THE SYSTEM IS BROKEN! Police, Shooting and the U.S.A
Prateek Srivastava - Executive Director & Senior Advisor - Inequalities
A still from bystander video posted to Twitter, showing police following Jacob Blake. @davenewworld_2/Twitter
How many George Floyds? How many Breonna Taylors, before we realize that there is something wrong with the system. Well the answer is, many. The shooting of Jacob S. Blake adds to the list of police brutality in the United States and also to the list of ignorance towards racism.
Indeed the police and security forces have, and continue to, sacrifice their lives for the peace and happiness of civilians, however, no one talks about the secret that lies beneath the power and respects the security forces hold. The US comes with a long history of the celebration of police and security forces, with phrases like “thank you for your service” being part of everyday language. However, the problem lies way beneath the pretty covers of movements and speeches of solidarity and apologies.
On the 23rd of August, Jacob S. Blake was shot 8 times by the police, in front of his kids, on a matter of domestic dispute. As Jacob’s family yelled “No, Don’t do this” in the background, American people, and in fact the world, stood in shock. Just when one thought that the thought-provoking and impactful ‘Black Lives Matter’ movement that took over all the world, the police in the USA will learn a lesson and do better, however police is like, in the words of Robert de Niro, “ you talking to me?”
Police Brutality is definitely a contagious virus but it’s spread is not a new phenomenon. Especially in the United States police brutality has been a part of the society's everyday life for centuries. There are several explanations to how the concept of brutality by law enforcement and armed forces has risen in high numbers, the problem lies in the very basics of the great American system.
A nation that stands for a vision of a country whose government is ‘of the people, for the people and by the people’ why the very forces who stand in duty, from hot summer days of Texas to the cold nights of Minnesota, failing to protect the most American thing, it’s people (all people).
This piece aims at looking at the concept of police brutality from the lenses of development and how horizontal inequalities and pre-existing fault lines play an important role in the escalating cases of brutality against the citizens, mainly people of color. This article tries to shed some light on how the very system remains broken, and if not fixed, no tactic of any party or people, will actually work.
1965 Watts Riot, the 1969 Stonewall Riots, the shooting of Clifford Glover, a 10 year old black boy in 1973, Queens New York, the 1980, 1982 and 1989 riots in Miami’s Overtown neighborhood, the 1992 Rodney King case in Los Angeles, the 2009 Oscar Grant shooting in Oakland, and the 2014 Ferguson, MO riots all have one thing in common - racial killings by the police. There are just a few cases to name for the sake of example, if one may go to dig deeper, cases of racial brutality is as old as the broken system, and massive in number.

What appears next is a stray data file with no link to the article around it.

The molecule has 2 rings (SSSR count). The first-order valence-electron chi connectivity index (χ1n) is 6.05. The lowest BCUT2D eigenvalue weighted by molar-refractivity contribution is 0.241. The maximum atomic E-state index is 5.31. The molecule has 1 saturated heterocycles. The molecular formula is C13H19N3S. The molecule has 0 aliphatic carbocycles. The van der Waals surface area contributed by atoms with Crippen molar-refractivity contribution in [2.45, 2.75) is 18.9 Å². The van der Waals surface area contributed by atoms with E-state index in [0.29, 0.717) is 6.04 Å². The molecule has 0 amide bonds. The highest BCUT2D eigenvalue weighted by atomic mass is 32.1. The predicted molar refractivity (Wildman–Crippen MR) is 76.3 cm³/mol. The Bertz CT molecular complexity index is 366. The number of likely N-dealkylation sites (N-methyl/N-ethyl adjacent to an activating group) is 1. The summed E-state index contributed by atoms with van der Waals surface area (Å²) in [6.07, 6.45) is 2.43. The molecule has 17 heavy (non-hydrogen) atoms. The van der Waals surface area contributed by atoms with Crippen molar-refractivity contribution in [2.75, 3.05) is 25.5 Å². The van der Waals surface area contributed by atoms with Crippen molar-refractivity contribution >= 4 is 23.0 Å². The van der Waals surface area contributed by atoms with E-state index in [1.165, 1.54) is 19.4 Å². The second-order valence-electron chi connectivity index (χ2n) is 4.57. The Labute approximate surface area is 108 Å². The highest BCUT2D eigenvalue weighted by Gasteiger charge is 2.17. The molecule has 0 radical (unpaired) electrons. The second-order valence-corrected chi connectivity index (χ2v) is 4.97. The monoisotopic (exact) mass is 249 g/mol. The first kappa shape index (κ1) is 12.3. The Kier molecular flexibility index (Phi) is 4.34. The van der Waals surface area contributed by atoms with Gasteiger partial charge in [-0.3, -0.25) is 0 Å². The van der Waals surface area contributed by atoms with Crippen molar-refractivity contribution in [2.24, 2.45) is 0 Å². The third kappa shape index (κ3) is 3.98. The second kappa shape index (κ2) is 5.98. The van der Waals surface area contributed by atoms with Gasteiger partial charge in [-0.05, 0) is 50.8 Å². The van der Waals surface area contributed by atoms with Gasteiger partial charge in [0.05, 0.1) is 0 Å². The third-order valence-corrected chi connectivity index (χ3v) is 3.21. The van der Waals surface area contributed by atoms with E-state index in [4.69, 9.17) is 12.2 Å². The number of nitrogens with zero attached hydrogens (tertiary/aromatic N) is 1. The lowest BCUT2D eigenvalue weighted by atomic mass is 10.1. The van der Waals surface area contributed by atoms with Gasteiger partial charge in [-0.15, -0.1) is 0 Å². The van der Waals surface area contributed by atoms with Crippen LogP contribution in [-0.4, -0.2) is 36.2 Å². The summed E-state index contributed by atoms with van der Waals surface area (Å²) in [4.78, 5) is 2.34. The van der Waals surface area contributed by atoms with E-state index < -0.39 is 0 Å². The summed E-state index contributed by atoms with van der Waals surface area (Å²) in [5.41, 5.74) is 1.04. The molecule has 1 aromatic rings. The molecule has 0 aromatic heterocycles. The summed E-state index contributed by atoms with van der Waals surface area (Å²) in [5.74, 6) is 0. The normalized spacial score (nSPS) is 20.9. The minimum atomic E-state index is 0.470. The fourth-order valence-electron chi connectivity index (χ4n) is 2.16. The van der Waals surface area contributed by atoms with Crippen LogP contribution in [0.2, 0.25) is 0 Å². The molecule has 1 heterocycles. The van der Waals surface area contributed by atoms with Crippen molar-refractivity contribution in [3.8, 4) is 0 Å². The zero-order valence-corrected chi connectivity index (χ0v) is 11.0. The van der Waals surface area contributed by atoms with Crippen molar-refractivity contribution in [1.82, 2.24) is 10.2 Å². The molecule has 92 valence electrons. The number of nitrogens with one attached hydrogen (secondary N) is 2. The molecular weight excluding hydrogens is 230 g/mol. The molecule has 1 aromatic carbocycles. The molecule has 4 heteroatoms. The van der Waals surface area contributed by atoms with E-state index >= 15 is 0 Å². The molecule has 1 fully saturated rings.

Jacob Blake | Breonna Taylor | George Floyd
Pictures taken from Washington Post
Just in 2020 more than 100 people have been victims of police brutality in the United States, this does not include the violence on protesters. On 25th of May 2020 a young 46 year old black man, George Floyd, suspected of passing a counterfeit twenty-dollar bill, was killed by a police officer, Derek Chauvin. Breonna Taylor, a 26-year-old African-American emergency medical technician, was fatally shot by Louisville Metro Police Department (LMPD) officers Jonathan Mattingly, Brett Hankison, and Myles Cosgrove on March 13, 2020.
Just this week (23 August 2020), Jacob S. Blakea, a 29-year-old American black man, was shot from behind seven times by a police officer in Kenosha, Wisconsin. Blake suffered multiple injuries, including a gunshot wound to one arm, damage to his kidney, liver and spinal cord. Police were attempting to arrest Blake during a domestic dispute. He was shot as he tried to enter his SUV, where his children were in the backseat.
Mapping Police Violence, a massive database stated that just in 2019, Black people were three times more likely to be killed by police violence than our white counterparts. Out of the 1099 people killed by the police last year, 24% of them were Black. In 2017, we were 34% of the 1127 people killed by police in the US. African Americans only make 13.4% of the U.S. population, so if you are black, you are 2.5 times more likely to be hit by a blue bullet than whites.
Article 5(b) of the Convention ensures that people of color are “secure from violence or bodily harm” inflicted by government officials. However, the importance of this act and its practice is yet to be realized. Police brutality and racial profiling go way back in the U.S. The Civil Rights Movement saw a large number of incidents of police brutality in its struggle for justice and racial equality, especially during the Birmingham campaign (1963–64) and Selma to Montgomery marches (1965). Racial profiling of victims is certainly not a new phenomenon, but escalated massively during the period of ‘war on drugs’ and ‘ war on terror’. The war on drugs has seen a massive rise in the cases of misconduct towards Blacks and Hispanics by law enforcement forces. Nelson, Jill said, “While middle and upper-middle-class Whites use more drugs, police have focused more on communities of color.” The next wave came around the "war on terror", where using racial profiling for force against people of color mainly targeted South Asians, Arabs, Middle Eastern, and Muslim origins.